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Examples

  • In general, there are obstacles of various kinds producing misery, or duhkha of various types.

    Overcoming Obstacles in Spiritual Life

  • In the extreme situation, to the Buddhist it was the relinquishment of the world of suffering and agony, of duhkha, and he did it by stepping into the selfless blank of Nirvana.

    Archive 2008-01-01

  • When he says, This also is the stopping of pain the Third Noble Truth, the Tathagata is merely reporting that he has seen how some men and women escape duhkha.

    Turning The Wheel

  • This is pain, he says in the First Noble Truth, where “this” refers to the entire phenomenal field of perception, to all worldly experience, which is characterized by impermanence and some form of suffering or duhkha duh, “bad”; kah, “hole.”

    Turning The Wheel

  • The second truth, this also is the origin of pain in the world of living beings, identifies thirst trishna or selfish desire arising from attachment as the root of duhkha.

    Turning The Wheel

  • The commentator explains that khatwam samarudhah Tibra duhkha-grastah.

    The Mahabharata of Krishna-Dwaipayana Vyasa, Volume 3 Books 8, 9, 10, 11 and 12

  • The dual genitive duhkhayoh is used because worldly sukha also is regarded as duhkha.

    The Mahabharata of Krishna-Dwaipayana Vyasa, Volume 3 Books 8, 9, 10, 11 and 12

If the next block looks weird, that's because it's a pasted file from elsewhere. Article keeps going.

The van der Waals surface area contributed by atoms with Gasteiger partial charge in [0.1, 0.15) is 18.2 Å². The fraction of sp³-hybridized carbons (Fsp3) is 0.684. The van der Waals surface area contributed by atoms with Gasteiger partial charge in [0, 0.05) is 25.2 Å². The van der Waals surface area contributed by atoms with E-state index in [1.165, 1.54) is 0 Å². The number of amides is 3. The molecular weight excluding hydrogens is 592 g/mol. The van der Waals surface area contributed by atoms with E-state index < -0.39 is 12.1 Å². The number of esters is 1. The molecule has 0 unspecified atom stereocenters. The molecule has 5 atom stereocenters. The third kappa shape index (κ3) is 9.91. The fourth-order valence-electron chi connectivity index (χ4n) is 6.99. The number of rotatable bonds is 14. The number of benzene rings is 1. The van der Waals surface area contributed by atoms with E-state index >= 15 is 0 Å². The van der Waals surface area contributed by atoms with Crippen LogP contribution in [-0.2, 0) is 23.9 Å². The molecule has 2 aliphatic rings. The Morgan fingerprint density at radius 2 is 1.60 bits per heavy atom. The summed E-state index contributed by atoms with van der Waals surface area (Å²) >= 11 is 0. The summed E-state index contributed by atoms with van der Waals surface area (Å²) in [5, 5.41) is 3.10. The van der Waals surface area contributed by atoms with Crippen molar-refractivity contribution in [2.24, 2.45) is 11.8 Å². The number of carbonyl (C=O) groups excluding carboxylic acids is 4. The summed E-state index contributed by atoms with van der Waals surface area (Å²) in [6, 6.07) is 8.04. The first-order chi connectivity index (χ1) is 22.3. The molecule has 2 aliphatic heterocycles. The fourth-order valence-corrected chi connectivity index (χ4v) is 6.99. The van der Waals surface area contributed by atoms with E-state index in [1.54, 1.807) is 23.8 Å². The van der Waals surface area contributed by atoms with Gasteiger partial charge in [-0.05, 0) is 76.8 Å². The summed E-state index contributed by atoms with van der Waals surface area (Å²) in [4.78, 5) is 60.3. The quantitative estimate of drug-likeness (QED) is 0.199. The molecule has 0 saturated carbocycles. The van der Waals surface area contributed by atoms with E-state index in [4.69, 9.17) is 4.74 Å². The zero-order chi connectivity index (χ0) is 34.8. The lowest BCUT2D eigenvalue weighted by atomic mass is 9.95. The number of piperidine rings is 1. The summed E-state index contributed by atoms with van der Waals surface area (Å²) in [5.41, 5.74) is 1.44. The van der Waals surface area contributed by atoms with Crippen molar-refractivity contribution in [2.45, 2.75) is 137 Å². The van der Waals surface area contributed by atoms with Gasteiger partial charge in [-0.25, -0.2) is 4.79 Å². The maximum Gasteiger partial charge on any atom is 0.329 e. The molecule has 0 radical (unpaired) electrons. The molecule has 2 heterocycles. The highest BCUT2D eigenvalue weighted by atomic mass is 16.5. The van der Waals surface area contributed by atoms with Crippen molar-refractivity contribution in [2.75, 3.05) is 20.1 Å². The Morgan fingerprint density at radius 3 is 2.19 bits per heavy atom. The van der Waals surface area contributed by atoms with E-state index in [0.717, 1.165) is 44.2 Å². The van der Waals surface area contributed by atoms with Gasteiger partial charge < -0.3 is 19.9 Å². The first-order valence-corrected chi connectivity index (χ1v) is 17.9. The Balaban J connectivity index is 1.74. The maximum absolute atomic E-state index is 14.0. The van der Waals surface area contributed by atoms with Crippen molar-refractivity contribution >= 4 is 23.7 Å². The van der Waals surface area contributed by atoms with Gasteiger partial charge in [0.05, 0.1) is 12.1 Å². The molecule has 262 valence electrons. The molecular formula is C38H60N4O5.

• “honourable,” “venerable,” is a title given only to those who have mastered the four spiritual truths: — (1) that “misery” is a necessary condition of all sentient existence; this is duhkha: (2) that the

    A Record of Buddhistic Kingdoms

  • "All samskâra (dispositions; compositions) are impermanent and everything impermanent ends in pain (duhkha).

    Joseph S. O'Leary homepage

  • Every duhkha is without self and what is without self is empty (sûnyam) "(Udâna Vagga XI 5.8).

    Joseph S. O'Leary homepage

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  • It's also frequently rendered as unsatisfactoriness.

    September 1, 2009

  • "suffering is perhaps the most common translation for the Sanskrit word duhkha, which can also be translated as imperfect, stressful, or filled with anguish. "

    September 1, 2009